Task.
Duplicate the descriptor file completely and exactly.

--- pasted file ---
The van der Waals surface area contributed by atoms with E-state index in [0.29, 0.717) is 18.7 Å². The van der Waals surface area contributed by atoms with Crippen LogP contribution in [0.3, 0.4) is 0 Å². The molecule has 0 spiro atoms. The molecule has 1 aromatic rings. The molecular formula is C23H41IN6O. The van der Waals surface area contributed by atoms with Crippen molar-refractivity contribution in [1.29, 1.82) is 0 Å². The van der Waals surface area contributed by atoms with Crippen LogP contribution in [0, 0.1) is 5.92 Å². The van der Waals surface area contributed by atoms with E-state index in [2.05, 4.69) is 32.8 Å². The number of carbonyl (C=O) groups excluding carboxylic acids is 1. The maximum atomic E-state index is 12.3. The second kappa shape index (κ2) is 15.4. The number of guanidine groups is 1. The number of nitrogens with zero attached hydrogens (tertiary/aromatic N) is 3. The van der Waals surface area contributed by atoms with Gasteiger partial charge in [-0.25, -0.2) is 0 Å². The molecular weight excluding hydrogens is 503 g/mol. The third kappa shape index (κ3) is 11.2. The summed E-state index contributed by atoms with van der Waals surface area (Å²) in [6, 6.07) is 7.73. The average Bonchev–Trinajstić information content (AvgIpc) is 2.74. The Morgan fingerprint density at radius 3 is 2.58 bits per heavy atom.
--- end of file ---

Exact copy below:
The van der Waals surface area contributed by atoms with E-state index in [0.29, 0.717) is 18.7 Å². The van der Waals surface area contributed by atoms with Crippen LogP contribution in [0.3, 0.4) is 0 Å². The molecule has 0 spiro atoms. The molecule has 1 aromatic rings. The molecular formula is C23H41IN6O. The van der Waals surface area contributed by atoms with Crippen molar-refractivity contribution in [1.29, 1.82) is 0 Å². The van der Waals surface area contributed by atoms with Crippen LogP contribution in [0, 0.1) is 5.92 Å². The van der Waals surface area contributed by atoms with E-state index in [2.05, 4.69) is 32.8 Å². The number of carbonyl (C=O) groups excluding carboxylic acids is 1. The maximum atomic E-state index is 12.3. The second kappa shape index (κ2) is 15.4. The number of guanidine groups is 1. The number of nitrogens with zero attached hydrogens (tertiary/aromatic N) is 3. The van der Waals surface area contributed by atoms with Gasteiger partial charge in [-0.25, -0.2) is 0 Å². The molecular weight excluding hydrogens is 503 g/mol. The third kappa shape index (κ3) is 11.2. The summed E-state index contributed by atoms with van der Waals surface area (Å²) in [6, 6.07) is 7.73. The average Bonchev–Trinajstić information content (AvgIpc) is 2.74. The Morgan fingerprint density at radius 3 is 2.58 bits per heavy atom.